October 1, 2013

Trying to come to an agreement with Republicans is like trying to play football against another team that uses guns and acid. They'll even throw their own people under the bus, like they did with last night's vote on the Vitter amendment -- or, as Republicans call it without a trace of conscious irony, the James Madison Congressional Accountability Act:

There's a new front in the battle over Obamacare: Republican congressional staffers are angry at their bosses for trying to deprive them of affordable insurance.

Like many Americans, most Congressional staffers receive health insurance through their employer, the federal government. And like most employers, the government covers a big portion of the cost: 75 percent. The Affordable Care Act changed this, requiring members of Congress and their staff to obtain coverage via the the health insurance exchanges created by the law. But the language in the law was unclear as to whether lawmakers and their aides would be able to keep using government money to purchase heath insurance. To clear this up, the Obama administration issued a proposed rule in August stating that the government would continue to cover 75 percent of congressional health benefits. The GOP latched onto this new regulation as an "outrageous exemption for Congress" and a "big fat taxpayer funded subsidy." Sen. David Vitter (R-La.) and Rep. Michael McCaul (R-Tex.), introduced bills that would strip out those employer contributions.

Yanking taxpayer subsidies for lawmakers makes sense politically for GOPers; it would be dangerous for Democratic lawmakers to reject a spending bill that slashes their benefits. But the proposed move has Congressional staffers—including Republicans—indignant.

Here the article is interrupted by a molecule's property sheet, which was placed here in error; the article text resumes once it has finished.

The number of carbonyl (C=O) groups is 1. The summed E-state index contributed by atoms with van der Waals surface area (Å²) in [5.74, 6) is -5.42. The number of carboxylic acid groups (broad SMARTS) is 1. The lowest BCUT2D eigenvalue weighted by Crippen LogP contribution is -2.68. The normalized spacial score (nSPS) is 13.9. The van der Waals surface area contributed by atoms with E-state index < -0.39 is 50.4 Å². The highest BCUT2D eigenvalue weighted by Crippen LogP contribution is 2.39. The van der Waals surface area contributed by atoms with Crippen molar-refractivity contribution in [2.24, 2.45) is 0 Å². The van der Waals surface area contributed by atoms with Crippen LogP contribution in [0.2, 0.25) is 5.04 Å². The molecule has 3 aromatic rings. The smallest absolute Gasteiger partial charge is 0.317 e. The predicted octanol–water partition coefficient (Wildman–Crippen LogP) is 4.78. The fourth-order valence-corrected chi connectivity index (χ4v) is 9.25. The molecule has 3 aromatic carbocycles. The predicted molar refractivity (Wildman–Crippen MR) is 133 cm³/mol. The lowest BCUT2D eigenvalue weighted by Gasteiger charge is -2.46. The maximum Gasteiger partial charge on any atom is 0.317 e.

"I understand it politically, and as a talking point," one rank-and-file Republican staffer says of the Vitter and McCaul measures. "But Congress literally threw staff under the bus on this… You're hurting staff assistants who are sorting your mail."

Staffers don't make as much money as you may think, he adds. "When I started on the Hill answering phone calls, I'd hear people saying, 'You're a rich congressional staffer,' and I'm like, 'you must be out of your mind.'" Some low-level congressional employees make as little as about $28,000 a year; House staff salaries are the lowest they've been since 2007. "We have folks in our office who don't make a lot of money," the GOP aide says, "and losing an employer contribution will make it hard on them."

Some Republican lawmakers agree: Rep. Peter King (R-NY), said Monday that junior staff members were being "sacrificed" for a political game. Sen. Rand Paul (R-Ky.) told ABC that bumping up health care costs for staffers was "probably not a good idea," adding that low-paid staffers will "suffer."

Julian Zelizer, a professor of history and public affairs at Princeton University, thinks the GOP has picked a losing strategy. "You never want your staffers unhappy," he says.

Rep. Alan Grayson (D-Florida), is of the same mind: "If you're going to stick pins in a voodoo doll, the doll shouldn't be people who work for you."

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